The Independent, Dec 3/09 Jerome Taylor: I was questioned over my harmless snapshot
I was on the South Bank of the Thames trying to compose a shot of the Houses of Parliament last week when two police officers stopped me. . .For the next 10 minutes I was questioned about my evening and asked to give my height, name, address and ethnicity – all of which was recorded in a form that will now be held at the nearest police station for the next year. The form explained why I had been stopped: “Using a camera and tripod next to Westminster Bridge,” it read.
Such is our fear of terrorism that photographing our seat of power is now regarded as a potentially subversive act. . .
Good luck to the next hapless tourist who dares to whip out a tripod near a famous London landmark. If you do, I suggest you make yourself a T-shirt explaining your intentions very clearly. I’m opting for: “I’m not a terrorist. I’m a photographer.”
The Guardian, Dec 11/09, How my camera made me a terror suspect
It felt like a minor terror alert. Four security guards were watching me, whispering into microphones on their collars. A plainclothes police officer had just covered my camera lens, mentioned the words “hostile reconnaissance” and told me I would be followed around the city if I moved.
Two uniformed officers were on their way to stop and search me under section 44 of the Terrorism Act, he said. Special Branch, the police counter-terrorism unit linked to the secret services, had been informed.
It had taken less than two minutes from the first click of my camera. My subject was the Gherkin, an iconic London landmark photographed hundreds of times a day and, as it turned out, the ideal venue to test claims from a growing number of photographers claiming they cannot take a picture in public without being harassed under anti-terrorist laws. . .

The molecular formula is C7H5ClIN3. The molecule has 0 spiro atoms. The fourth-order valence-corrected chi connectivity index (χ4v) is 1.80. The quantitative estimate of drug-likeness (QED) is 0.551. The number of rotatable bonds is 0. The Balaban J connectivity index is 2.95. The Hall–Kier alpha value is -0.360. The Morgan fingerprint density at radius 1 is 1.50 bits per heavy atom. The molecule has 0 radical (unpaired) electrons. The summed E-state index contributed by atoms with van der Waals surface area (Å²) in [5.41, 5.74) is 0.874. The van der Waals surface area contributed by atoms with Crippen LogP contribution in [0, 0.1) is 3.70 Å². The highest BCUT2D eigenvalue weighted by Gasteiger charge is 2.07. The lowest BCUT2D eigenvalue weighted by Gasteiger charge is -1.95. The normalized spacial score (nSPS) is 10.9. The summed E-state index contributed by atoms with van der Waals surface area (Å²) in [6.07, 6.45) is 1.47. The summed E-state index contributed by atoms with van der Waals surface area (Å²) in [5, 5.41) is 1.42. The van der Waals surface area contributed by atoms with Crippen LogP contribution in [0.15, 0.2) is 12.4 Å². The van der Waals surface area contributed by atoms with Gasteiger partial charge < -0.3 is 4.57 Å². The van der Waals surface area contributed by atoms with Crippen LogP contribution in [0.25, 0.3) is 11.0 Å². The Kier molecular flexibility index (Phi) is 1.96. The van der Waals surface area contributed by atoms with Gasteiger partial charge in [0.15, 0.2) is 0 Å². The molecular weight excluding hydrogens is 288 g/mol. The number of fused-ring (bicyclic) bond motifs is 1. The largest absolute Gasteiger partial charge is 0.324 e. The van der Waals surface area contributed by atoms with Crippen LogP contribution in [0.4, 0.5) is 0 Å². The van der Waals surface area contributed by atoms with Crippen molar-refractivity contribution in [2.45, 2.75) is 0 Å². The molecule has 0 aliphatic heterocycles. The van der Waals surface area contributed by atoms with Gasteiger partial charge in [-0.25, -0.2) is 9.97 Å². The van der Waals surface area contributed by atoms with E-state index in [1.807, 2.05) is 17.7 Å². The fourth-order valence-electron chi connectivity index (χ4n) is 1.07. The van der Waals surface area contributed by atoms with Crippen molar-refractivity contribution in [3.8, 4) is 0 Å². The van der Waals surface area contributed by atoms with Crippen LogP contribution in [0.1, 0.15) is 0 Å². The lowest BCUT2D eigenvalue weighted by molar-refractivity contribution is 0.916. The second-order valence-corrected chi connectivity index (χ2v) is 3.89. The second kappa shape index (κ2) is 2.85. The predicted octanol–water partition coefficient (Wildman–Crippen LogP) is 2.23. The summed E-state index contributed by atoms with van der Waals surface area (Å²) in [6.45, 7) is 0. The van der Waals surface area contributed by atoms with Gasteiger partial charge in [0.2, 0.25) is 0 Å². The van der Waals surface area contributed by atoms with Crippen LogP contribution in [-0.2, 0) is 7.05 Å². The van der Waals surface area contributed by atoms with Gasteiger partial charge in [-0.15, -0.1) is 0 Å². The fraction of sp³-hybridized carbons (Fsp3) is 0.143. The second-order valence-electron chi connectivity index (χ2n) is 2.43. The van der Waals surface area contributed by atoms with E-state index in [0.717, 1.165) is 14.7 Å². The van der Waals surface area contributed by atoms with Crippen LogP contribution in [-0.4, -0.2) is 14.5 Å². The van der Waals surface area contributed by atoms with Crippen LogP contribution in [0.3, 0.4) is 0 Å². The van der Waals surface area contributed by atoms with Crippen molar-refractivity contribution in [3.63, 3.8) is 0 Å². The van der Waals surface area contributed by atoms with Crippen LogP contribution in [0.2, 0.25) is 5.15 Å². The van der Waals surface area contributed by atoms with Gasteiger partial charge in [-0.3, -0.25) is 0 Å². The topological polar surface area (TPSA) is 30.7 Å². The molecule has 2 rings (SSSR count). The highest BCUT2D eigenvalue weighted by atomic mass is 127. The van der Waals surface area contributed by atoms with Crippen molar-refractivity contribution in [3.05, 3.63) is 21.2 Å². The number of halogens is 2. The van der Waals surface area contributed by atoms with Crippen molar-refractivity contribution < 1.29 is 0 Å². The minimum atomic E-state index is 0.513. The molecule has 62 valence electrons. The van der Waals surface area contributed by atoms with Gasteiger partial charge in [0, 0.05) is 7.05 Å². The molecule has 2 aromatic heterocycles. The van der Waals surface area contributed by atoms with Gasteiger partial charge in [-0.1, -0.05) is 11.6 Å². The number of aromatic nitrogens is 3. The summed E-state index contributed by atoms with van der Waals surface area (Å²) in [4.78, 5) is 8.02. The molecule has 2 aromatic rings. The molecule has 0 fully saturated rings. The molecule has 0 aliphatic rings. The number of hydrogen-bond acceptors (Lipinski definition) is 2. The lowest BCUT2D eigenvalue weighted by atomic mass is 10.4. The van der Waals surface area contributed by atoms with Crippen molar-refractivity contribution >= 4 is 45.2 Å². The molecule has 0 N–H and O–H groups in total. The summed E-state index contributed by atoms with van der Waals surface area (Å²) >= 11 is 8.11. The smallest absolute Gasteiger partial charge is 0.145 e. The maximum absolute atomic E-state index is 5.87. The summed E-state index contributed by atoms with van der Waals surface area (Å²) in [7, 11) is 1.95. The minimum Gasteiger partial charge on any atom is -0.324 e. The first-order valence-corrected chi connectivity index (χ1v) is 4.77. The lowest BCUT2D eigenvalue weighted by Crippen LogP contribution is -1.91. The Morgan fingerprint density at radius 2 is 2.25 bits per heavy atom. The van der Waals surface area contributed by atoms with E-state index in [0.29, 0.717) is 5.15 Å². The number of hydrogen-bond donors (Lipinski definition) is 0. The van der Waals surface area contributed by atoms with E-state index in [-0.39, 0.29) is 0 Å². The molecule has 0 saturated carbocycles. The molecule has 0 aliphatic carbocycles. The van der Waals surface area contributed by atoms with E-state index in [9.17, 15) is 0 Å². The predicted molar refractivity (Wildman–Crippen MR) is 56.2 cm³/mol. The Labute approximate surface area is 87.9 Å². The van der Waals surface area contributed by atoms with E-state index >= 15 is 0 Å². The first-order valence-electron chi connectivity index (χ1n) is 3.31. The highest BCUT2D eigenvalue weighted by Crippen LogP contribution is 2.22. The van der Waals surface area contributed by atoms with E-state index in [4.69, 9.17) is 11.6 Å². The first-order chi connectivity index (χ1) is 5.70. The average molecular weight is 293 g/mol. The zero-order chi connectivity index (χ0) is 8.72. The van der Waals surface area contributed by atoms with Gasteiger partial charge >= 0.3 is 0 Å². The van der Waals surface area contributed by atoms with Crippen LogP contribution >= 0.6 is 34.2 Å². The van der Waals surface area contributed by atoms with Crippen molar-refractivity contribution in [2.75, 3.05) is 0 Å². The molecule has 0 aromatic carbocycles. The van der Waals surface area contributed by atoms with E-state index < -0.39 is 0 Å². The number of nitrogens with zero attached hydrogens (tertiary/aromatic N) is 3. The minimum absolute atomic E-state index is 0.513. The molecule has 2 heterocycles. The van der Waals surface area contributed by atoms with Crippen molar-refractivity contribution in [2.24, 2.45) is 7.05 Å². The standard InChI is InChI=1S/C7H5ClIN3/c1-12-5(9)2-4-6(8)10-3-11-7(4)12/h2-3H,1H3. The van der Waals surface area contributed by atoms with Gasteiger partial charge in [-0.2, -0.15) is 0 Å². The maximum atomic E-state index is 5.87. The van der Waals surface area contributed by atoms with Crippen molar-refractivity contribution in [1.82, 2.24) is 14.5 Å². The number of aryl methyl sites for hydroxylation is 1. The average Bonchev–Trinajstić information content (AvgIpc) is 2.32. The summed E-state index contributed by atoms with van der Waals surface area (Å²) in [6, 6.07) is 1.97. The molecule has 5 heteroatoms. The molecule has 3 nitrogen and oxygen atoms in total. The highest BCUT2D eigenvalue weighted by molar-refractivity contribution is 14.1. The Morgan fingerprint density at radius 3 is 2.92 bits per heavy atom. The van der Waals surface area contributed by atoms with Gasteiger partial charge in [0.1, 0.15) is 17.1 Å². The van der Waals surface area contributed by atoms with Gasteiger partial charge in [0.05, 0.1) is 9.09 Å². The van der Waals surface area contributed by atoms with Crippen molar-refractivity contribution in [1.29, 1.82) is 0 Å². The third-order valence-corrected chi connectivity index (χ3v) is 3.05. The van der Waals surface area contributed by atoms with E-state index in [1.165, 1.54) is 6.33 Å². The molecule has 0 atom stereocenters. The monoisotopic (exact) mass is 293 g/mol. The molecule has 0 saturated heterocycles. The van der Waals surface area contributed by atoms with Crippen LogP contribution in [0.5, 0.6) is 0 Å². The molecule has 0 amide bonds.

The Guardian, Dec 8/09, Police stop church photographer under terrorism powers
One of the country’s leading architectural photographers was apprehended by City of London police under terrorism laws today while photographing the 300-year old spire of Sir Christopher Wren’s Christ Church for a personal project.
Grant Smith, who has 25 years experience documenting buildings by Richard Rogers and Norman Foster, was stopped by a squad of seven officers who pulled up in three cars and a riot van and searched his belongings under section 44 of the Terrorism Act, which allows police to stop and search anyone without need for suspicion in a designated area. . .
Amateur Photographer, Dec 10/09, ITN Film Crew Stopped While Covering Photographer Story:
An ITN film crew covering a story about a photographer who was stopped while taking innocent photos in central London were themselves quizzed while filming.
London Tonight reporter Marcus Powell was stopped by police in the City who told him that filming was not allowed.
The incident, yesterday morning, occurred while the crew were attempting to film a piece about Grant Smith who was searched by police after taking pictures for a project on churches 24 hours earlier. . .
. . . Terrorism is about magnifying one mediagenic act of violence into one hundred billion acts of terrorized authoritarian idiocy. There were two al Qaeda operatives at St Paul’s that day: the cop and her sidekick, who were about Osama bin Laden’s business in London all day long. . .